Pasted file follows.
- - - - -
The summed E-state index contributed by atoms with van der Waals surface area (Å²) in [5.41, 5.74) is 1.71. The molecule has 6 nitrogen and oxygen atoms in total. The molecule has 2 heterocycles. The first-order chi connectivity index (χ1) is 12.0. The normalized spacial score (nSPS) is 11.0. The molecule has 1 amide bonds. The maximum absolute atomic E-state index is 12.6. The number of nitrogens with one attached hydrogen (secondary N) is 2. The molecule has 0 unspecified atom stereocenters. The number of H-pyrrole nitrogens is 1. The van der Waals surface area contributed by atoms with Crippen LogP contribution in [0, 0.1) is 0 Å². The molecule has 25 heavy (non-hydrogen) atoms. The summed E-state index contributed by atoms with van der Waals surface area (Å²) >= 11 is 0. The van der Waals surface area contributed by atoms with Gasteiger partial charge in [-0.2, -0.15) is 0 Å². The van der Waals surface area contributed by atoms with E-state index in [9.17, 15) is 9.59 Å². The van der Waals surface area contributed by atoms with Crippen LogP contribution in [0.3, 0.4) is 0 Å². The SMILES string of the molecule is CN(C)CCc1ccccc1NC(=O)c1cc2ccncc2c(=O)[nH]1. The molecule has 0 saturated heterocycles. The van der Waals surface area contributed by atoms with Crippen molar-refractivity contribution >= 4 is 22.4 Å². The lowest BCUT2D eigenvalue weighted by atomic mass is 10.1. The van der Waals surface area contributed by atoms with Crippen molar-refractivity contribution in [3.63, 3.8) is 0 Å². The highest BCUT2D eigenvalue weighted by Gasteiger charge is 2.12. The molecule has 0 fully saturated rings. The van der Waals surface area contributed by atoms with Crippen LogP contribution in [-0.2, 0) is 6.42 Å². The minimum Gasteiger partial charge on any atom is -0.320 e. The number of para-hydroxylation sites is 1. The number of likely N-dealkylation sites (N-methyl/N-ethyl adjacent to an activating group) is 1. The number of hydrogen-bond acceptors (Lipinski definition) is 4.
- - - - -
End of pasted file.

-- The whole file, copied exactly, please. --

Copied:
The summed E-state index contributed by atoms with van der Waals surface area (Å²) in [5.41, 5.74) is 1.71. The molecule has 6 nitrogen and oxygen atoms in total. The molecule has 2 heterocycles. The first-order chi connectivity index (χ1) is 12.0. The normalized spacial score (nSPS) is 11.0. The molecule has 1 amide bonds. The maximum absolute atomic E-state index is 12.6. The number of nitrogens with one attached hydrogen (secondary N) is 2. The molecule has 0 unspecified atom stereocenters. The number of H-pyrrole nitrogens is 1. The van der Waals surface area contributed by atoms with Crippen LogP contribution in [0, 0.1) is 0 Å². The molecule has 25 heavy (non-hydrogen) atoms. The summed E-state index contributed by atoms with van der Waals surface area (Å²) >= 11 is 0. The van der Waals surface area contributed by atoms with Gasteiger partial charge in [-0.2, -0.15) is 0 Å². The van der Waals surface area contributed by atoms with E-state index in [9.17, 15) is 9.59 Å². The van der Waals surface area contributed by atoms with Crippen LogP contribution in [0.3, 0.4) is 0 Å². The SMILES string of the molecule is CN(C)CCc1ccccc1NC(=O)c1cc2ccncc2c(=O)[nH]1. The molecule has 0 saturated heterocycles. The van der Waals surface area contributed by atoms with Crippen molar-refractivity contribution >= 4 is 22.4 Å². The lowest BCUT2D eigenvalue weighted by atomic mass is 10.1. The van der Waals surface area contributed by atoms with Crippen molar-refractivity contribution in [3.63, 3.8) is 0 Å². The highest BCUT2D eigenvalue weighted by Gasteiger charge is 2.12. The molecule has 0 fully saturated rings. The van der Waals surface area contributed by atoms with Crippen LogP contribution in [-0.2, 0) is 6.42 Å². The minimum Gasteiger partial charge on any atom is -0.320 e. The number of para-hydroxylation sites is 1. The number of likely N-dealkylation sites (N-methyl/N-ethyl adjacent to an activating group) is 1. The number of hydrogen-bond acceptors (Lipinski definition) is 4.